Archive for marriage

Is it Gutsy to stay in a marriage after Infidelity?

Hilary Clinton was speaking to ABC’s Good Morning America this week to promote a book she wrote with her daughter Chelsea The Book of Gutsy Women. 

When asked “what was the gutsiest thing Hilary had ever done” she replied “politically running for President and personally making the decision to stay in my marriage with my husband – just getting up every morning and keep going.”  

Esther Perel whose book The State of Affairs: Rethinking Infidelity: challenges the stigma of shame we face in choosing to stay with a partner whereas it used to be choosing to divorce that carried the stigma.

This raises very challenging questions for couples facing issues of infidelity and seems to be what brings more and more couples to couples therapy.  

Is it gutsy to stay in a marriage with someone who has cheated on you or is it cowardly and self destructive to stay with someone who has broken your trust and let you down so very painfully?

Knowing the relationship will never be the same again does it take more guts to leave a marriage and leave the mess behind you? Or is it more gutsy to stay with a partner when you have been betrayed to try to make sense of what has happened rather than justify ones behaviour.

Although infidelity is still the main reason why couples split up and is the most painful and agonising to go through it can also be the most incredible turning point in a relationship where a very different relationship can be created and thrive.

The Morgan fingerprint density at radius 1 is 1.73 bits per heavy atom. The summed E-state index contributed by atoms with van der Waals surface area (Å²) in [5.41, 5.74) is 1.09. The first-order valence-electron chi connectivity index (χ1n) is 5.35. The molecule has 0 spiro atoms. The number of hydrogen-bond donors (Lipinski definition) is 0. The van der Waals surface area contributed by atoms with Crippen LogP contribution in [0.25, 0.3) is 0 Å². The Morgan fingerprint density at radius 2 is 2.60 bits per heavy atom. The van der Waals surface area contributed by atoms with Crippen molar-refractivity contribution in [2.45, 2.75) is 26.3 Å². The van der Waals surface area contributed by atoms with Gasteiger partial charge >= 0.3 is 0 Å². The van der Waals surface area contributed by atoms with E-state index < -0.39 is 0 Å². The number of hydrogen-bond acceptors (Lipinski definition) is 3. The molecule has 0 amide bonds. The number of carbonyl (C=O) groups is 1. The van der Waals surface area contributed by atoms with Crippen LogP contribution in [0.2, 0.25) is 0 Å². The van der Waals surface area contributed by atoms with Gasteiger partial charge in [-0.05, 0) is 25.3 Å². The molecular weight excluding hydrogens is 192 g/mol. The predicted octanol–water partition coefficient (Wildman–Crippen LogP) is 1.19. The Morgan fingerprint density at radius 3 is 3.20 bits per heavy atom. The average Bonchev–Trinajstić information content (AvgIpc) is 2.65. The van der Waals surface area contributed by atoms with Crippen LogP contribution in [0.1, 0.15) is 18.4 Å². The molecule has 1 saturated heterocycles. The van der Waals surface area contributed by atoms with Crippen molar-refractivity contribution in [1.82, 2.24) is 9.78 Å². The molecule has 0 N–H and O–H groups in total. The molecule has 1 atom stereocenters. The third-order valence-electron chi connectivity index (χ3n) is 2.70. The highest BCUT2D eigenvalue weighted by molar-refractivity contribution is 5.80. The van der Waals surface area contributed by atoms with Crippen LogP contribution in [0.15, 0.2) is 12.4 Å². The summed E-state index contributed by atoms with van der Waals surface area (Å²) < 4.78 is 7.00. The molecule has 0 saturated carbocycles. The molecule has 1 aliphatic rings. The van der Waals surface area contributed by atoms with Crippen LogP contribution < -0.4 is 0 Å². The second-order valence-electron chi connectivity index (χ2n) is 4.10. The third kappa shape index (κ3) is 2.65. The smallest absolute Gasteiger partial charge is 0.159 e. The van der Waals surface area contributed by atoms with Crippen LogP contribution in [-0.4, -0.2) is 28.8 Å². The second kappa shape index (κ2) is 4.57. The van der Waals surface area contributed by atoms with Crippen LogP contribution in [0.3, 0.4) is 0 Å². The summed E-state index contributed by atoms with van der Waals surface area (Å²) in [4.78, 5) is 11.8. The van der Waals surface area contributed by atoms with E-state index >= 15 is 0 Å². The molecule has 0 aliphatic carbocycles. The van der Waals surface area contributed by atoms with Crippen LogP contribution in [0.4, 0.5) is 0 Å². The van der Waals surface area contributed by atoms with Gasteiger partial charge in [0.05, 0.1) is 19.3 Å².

Both partners have to make the decision to really work on their relationship there is no simple answer to this horrific situation – to stay can be seen as self defeating and fearful.  What message am I giving you by deciding to stay?

Lots of things have to change after an affair.  It takes a lot of courage to admit to being so hurt and betrayed by your partner. Just as it is so shameful for the betrayer to face up to how much hurt and humiliation they have caused.

How do you show contrition?  The person who has strayed demonstrates how sorry they are but after time can get irritated by continually having to show remorse.

This is what psychotherapist Lucy Beresford calls the Museum of Hurt.  If the betrayed partner is constantly reminding the betrayer of what they have done, after a while this is not helping and perhaps signifies that only one partner is doing some of the work to repair.

Saying sorry is not enough- actions have to speak louder than words that give the message that they are not going to hurt their partner again.

However there are people who either find it very difficult to do all the work or are not prepared to put the amount of time and effort required to heal this trauma. 

If you are in a long term relationship where there is a lot of care and love when was the last time you really took time out to really work together to check in with each other, to make time to show real interest and connection?  Affairs are very rarely about having more sex or falling in love with someone else but more often a commentary on the individual as well as the relationship as it is at this moment in time and where we are, what we have lost or what we feel is missing.